Practicing with cues that engage muscle groups enhances the mind—body connection created by the pose. I use Tadasana as a barometer to gauge this awakening by returning to it between the individual asanas.Always, in your particular case, consult your health care provider before practicing yoga or any other exercise program. Always practice yoga under the direct supervision of a qualified instructor. See full disclaimer here. .

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Here is a selection of some of the other articles posted here by Ray Long:
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5 Responses

  1. Lily says:

    I love your books. Our library system (in Seattle) has them and I’ve been checking them out as often as I am able. I was in a yoga teacher training until March of 2013 and I got the idea in February, that I needed to make paintings of every asana I’ve learned, highlighting what’s being stretched, what’s being strengthened and what the optimal bony alignment could be(accepting anatomical constraints). My mentor and the head of the studio/program, both asked if I really needed to do all of that work right then, or if I couldn’t content myself to look at the work that other people have done, such as yourself, and perhaps eventually make my own referential drawings over time, in a more relaxed manner, based on research of work such as yours. Thank you for creating such amazing information and for presenting it with such clarity. This is such an incredible gift that you’ve given to the study of yoga(and therefore the study of the human condition) and I’m sure that my gratitude is just a fraction of the gratitude that exists, for the knowledge and the wisdom you are sharing. Thank you!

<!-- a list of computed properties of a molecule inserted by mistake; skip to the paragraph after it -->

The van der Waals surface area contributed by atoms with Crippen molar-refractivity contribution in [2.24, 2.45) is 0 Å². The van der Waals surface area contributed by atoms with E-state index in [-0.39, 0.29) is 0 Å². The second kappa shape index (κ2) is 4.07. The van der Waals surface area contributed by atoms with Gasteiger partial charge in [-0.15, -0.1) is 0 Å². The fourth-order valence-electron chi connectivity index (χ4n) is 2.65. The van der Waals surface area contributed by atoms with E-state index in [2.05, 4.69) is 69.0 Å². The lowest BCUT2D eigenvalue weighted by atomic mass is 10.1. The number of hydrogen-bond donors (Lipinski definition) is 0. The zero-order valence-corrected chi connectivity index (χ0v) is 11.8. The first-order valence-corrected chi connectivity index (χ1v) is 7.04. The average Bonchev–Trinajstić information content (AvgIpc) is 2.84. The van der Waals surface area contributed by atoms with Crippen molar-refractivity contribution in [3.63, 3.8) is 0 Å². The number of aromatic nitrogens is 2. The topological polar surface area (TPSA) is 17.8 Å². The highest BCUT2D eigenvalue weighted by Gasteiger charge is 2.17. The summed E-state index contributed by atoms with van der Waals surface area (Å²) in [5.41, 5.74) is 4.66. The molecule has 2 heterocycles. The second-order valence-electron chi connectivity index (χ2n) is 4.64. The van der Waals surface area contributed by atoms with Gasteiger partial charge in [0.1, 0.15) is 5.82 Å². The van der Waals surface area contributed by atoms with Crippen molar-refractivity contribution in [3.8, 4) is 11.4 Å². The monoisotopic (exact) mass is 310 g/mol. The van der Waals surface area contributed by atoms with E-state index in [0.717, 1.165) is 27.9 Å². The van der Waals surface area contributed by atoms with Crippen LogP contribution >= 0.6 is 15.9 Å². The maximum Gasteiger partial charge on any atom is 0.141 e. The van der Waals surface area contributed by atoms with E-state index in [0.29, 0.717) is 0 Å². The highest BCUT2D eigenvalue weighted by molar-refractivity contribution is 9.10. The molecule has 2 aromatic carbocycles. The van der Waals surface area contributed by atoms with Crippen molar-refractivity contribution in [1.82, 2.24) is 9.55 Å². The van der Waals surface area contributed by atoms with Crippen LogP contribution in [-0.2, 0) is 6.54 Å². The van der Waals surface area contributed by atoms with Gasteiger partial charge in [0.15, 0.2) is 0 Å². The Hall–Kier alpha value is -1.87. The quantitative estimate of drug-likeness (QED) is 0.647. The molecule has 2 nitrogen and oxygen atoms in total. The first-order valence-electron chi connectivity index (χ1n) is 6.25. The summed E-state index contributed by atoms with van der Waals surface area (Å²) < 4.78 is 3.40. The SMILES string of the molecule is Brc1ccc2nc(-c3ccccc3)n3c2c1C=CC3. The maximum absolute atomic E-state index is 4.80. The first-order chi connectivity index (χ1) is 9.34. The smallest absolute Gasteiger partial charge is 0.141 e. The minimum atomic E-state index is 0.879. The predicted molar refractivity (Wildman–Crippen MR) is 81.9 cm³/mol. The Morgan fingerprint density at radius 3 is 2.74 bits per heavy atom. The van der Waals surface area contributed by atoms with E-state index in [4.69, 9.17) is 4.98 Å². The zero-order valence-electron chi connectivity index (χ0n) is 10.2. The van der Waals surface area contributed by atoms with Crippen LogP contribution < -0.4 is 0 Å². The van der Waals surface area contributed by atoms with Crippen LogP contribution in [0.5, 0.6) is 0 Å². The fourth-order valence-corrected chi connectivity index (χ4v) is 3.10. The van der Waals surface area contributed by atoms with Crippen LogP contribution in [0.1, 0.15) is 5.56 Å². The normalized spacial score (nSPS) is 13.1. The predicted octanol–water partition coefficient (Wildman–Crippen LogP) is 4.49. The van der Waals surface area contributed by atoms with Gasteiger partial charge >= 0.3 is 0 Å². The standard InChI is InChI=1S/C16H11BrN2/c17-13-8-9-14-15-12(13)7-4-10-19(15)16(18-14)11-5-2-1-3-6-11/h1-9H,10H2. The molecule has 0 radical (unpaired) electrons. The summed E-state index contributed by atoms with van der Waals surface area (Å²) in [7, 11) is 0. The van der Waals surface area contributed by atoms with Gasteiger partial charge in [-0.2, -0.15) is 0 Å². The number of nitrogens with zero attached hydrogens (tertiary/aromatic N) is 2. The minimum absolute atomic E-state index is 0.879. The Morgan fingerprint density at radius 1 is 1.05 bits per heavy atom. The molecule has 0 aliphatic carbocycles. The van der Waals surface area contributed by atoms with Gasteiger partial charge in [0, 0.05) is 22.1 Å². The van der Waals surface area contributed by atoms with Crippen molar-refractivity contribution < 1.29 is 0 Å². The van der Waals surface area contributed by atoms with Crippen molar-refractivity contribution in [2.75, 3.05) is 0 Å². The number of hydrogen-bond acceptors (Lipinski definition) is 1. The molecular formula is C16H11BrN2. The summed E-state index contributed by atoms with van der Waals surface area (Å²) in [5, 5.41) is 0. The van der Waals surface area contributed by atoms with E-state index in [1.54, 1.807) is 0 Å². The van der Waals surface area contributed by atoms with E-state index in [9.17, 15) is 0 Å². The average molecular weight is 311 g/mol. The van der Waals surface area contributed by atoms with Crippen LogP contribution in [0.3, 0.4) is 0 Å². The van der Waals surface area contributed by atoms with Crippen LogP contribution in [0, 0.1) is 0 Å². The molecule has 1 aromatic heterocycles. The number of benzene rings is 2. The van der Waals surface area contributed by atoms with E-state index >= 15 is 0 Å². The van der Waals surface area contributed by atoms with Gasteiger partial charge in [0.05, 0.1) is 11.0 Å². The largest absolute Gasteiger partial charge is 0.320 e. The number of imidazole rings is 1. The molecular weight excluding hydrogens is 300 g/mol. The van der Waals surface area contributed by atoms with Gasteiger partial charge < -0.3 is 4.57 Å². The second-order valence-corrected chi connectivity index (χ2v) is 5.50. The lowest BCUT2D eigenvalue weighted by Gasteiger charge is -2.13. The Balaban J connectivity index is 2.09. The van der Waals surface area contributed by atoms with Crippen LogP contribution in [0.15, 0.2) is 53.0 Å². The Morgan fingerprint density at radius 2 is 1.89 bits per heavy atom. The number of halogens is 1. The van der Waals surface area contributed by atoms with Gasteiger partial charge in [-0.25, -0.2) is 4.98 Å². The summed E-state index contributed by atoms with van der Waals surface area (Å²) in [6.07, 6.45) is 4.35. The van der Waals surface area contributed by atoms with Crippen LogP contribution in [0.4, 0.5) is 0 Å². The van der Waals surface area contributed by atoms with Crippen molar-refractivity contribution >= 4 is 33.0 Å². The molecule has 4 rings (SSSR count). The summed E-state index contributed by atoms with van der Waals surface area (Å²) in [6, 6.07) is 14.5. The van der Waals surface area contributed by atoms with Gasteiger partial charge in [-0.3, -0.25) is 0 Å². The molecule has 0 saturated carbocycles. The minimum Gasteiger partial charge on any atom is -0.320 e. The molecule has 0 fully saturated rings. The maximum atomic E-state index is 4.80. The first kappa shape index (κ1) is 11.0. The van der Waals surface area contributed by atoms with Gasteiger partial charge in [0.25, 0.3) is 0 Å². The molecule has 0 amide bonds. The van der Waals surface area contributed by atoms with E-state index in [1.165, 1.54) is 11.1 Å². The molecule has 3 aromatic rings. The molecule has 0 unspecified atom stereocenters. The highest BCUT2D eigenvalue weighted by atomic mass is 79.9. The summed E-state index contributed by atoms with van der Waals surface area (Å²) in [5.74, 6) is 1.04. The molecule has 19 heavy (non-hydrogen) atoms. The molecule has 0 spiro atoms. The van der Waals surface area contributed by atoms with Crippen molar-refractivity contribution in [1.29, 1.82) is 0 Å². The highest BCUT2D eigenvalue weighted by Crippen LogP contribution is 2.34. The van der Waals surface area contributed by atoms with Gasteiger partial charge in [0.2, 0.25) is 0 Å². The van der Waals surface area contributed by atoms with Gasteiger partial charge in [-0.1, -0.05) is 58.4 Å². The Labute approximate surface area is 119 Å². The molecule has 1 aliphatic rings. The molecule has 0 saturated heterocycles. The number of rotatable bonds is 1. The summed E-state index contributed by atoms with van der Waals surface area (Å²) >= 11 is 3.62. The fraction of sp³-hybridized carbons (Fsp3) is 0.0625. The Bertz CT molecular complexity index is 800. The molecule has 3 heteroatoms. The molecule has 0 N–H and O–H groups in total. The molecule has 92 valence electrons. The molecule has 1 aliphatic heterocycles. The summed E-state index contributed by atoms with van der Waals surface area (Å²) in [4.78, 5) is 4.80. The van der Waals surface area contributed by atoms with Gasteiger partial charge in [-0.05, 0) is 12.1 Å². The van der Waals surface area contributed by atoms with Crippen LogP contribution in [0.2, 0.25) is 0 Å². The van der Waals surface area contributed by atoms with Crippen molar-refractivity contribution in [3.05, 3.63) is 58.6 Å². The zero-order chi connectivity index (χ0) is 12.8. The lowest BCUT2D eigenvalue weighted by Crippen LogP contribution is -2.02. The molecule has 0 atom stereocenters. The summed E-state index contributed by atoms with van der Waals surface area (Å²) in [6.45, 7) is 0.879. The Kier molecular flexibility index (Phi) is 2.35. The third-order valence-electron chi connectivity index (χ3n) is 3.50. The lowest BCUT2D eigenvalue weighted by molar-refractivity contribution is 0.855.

2. Lily says:

    oh. oops. I see, this site publishes many people’s writings. Please pardon me. I meant to say, that I’m very grateful for Ray Long’s and Chris Macivor’s books. I am sure that many other people here have wonderful books too, but those are the ones I refer to above. Eek. Sorry. If you want to remove these comments and have a way to do so, that would be fine with me. Or, if you want to leave them as an example of human fallibility, I guess that is also fine with me. May we all be well, happy and free!